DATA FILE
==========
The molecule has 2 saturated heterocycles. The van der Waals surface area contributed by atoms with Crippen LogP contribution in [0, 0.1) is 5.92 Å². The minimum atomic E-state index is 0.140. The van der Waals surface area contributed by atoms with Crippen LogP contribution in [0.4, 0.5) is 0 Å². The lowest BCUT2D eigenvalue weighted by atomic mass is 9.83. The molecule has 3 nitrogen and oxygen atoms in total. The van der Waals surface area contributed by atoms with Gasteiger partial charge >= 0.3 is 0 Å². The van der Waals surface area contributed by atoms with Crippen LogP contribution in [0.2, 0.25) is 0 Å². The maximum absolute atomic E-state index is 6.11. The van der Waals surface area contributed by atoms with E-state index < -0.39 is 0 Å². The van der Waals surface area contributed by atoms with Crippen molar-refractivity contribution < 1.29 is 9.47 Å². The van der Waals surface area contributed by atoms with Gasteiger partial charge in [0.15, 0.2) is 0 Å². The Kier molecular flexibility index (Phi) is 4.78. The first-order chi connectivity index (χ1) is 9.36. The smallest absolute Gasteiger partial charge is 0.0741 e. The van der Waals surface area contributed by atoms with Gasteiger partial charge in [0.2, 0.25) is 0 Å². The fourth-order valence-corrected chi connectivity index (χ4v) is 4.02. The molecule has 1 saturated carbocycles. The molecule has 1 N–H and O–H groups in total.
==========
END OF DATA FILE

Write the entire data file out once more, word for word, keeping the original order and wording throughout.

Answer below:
The molecule has 2 saturated heterocycles. The van der Waals surface area contributed by atoms with Crippen LogP contribution in [0, 0.1) is 5.92 Å². The minimum atomic E-state index is 0.140. The van der Waals surface area contributed by atoms with Crippen LogP contribution in [0.4, 0.5) is 0 Å². The lowest BCUT2D eigenvalue weighted by atomic mass is 9.83. The molecule has 3 nitrogen and oxygen atoms in total. The van der Waals surface area contributed by atoms with Gasteiger partial charge >= 0.3 is 0 Å². The van der Waals surface area contributed by atoms with Crippen LogP contribution in [0.2, 0.25) is 0 Å². The maximum absolute atomic E-state index is 6.11. The van der Waals surface area contributed by atoms with E-state index < -0.39 is 0 Å². The van der Waals surface area contributed by atoms with Crippen molar-refractivity contribution < 1.29 is 9.47 Å². The van der Waals surface area contributed by atoms with Gasteiger partial charge in [0.15, 0.2) is 0 Å². The Kier molecular flexibility index (Phi) is 4.78. The first-order chi connectivity index (χ1) is 9.36. The smallest absolute Gasteiger partial charge is 0.0741 e. The van der Waals surface area contributed by atoms with Gasteiger partial charge in [0.2, 0.25) is 0 Å². The fourth-order valence-corrected chi connectivity index (χ4v) is 4.02. The molecule has 1 saturated carbocycles. The molecule has 1 N–H and O–H groups in total.